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Discussion Starter · #1 ·
I've got the 44' 370gr Scandi head for my new, beloved Torridge. My question is about the taper--it seems "backwards" to me, in that the thickest part of the head is closer to the running line than the leader, and the leader end seems awfully long and thin until it thickens up. But from what I can determine from the specs on Snowbee's website, the front taper is 10' long, and the rear taper is so short they don't even indicate one. I paced off the front taper, and it seems right (10').

I've found that while spey casting (though at my level, it's really "spey" casting) on a river, this head will turn over a long leader, or a 10' fast-sink poly-leader and heavy fly no problem. But when I over-head, the front end collapses, that is, there doesn't seem to be enough energy to turn the whole thing over.

Of course, the operator could refine his technique and solve this problem, but
I'm tempted to turn the head around and try over-heading that way. Any thoughts?

Thanks, Tom
 

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#&%*@^# Caster
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You may be overloading the rod with that head.

Looking at the specs for the torridge it looks like you have the wrong head for the rod. It seems like the 310 grain line is the one that is reccomended for the rod. This could be the reason you can spey cast it OK but not overhead. Overhead in most cases takes less grainage than spey casting. This is due to when spey casting the whole weight of the line is not used like when you overhead.

The line configuration you noticed is pretty standard I think with scando lines. Most of them do not have much of a back taper at all. It really just sounds like you are overloading the rod.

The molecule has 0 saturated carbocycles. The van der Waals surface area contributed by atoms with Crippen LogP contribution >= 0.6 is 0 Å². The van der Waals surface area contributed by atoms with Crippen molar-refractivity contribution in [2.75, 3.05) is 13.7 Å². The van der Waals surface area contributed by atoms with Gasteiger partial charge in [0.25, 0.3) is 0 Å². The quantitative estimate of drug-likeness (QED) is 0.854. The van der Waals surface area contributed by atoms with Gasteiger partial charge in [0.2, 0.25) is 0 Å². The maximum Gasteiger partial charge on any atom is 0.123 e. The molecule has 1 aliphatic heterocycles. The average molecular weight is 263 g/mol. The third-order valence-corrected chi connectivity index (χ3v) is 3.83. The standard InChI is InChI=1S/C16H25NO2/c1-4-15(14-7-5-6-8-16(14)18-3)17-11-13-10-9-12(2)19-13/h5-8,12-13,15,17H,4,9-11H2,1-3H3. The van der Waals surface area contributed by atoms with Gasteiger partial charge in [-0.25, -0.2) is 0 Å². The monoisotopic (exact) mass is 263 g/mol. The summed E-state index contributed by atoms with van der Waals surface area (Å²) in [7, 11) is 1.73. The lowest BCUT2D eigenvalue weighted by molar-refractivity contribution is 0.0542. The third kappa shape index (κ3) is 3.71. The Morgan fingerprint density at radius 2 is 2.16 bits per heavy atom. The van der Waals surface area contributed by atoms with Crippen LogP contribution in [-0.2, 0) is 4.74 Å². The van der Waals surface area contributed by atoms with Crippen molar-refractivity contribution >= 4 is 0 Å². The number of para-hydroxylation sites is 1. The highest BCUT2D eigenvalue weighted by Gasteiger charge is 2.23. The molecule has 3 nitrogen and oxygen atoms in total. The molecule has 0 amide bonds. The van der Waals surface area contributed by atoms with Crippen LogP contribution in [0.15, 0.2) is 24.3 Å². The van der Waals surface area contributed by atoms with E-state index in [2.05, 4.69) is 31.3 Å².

And in the end it just may not overhead well. Very few spey lines out there overhead as well as they spey cast. The new RIO outbound lines do OK at both but are better for overhead. You just cannot have just one line I guess :)

-sean
 

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Discussion Starter · #3 ·
Ah. Thanks, Sean! It may very well be that 370 gr is too much for over-heading. Jack (who sold me the rod) says that the 310gr rec. is for overheading. Aaron told me he thought 310 was too light for spey, and I agreed after trying the heavier line.

It'd be nice if I could find a 310 or so head of about 35 - 38', like the Outbound, for the beach.

Tom
 

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Hey Tom I bet the 8wt Rio outbound (maybe even the 7wt, maybe a little light) would serve you well off the beach. 37.5' long and 330 grains. I use the outbound out here on the east coast and it would be a dandy line for fishing out there. I miss Seattle...

-sean
 

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Discussion Starter · #6 ·
Yes, it has ocurred to me to strip in some of the head--I'll try it next time out.

As for the Outbound--what I'd like is to just buy the head, and not the whole integrated line. I'm sure there are other manufacturers out there with long-ish (but not too long) heads.

Tom
 

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Tom,

Just picked up the same rod and line. I thought the lighter (310 grn) head was too light for the rod and the 370 grain head works much better for me, though it feels a touch heavy. With the color change inside of the rod it does its thing pretty well but once the color change gets outside of the guides things start to go downhill speycasting. The rod throws nice loops overhead with the color change somewhere around my hands, but it did better spey casting for me. Wish the line was about 340 grains, but what can ya do?
 

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Discussion Starter · #8 ·
Dr.,

I spent a good part of today at the weekly gathering at the Tolt/Snoqualmie confluence, working on the Scandi underhanded style cast. Mike, one of the instructors, helped me out. I found that 6" to a foot of over-hang (the color change just outside the tip-top) works fine for me, and I was able to acutally shoot 15 - 20 feet of line while laying out some nice, tight, straight switch casts. I feel pretty good for a beginner.

Overhead, I allow the same over-hang. I just pick the whole thing up and shoot with one back cast. I need to work on it some more--maybe I'll get more of the head in like you do.
 
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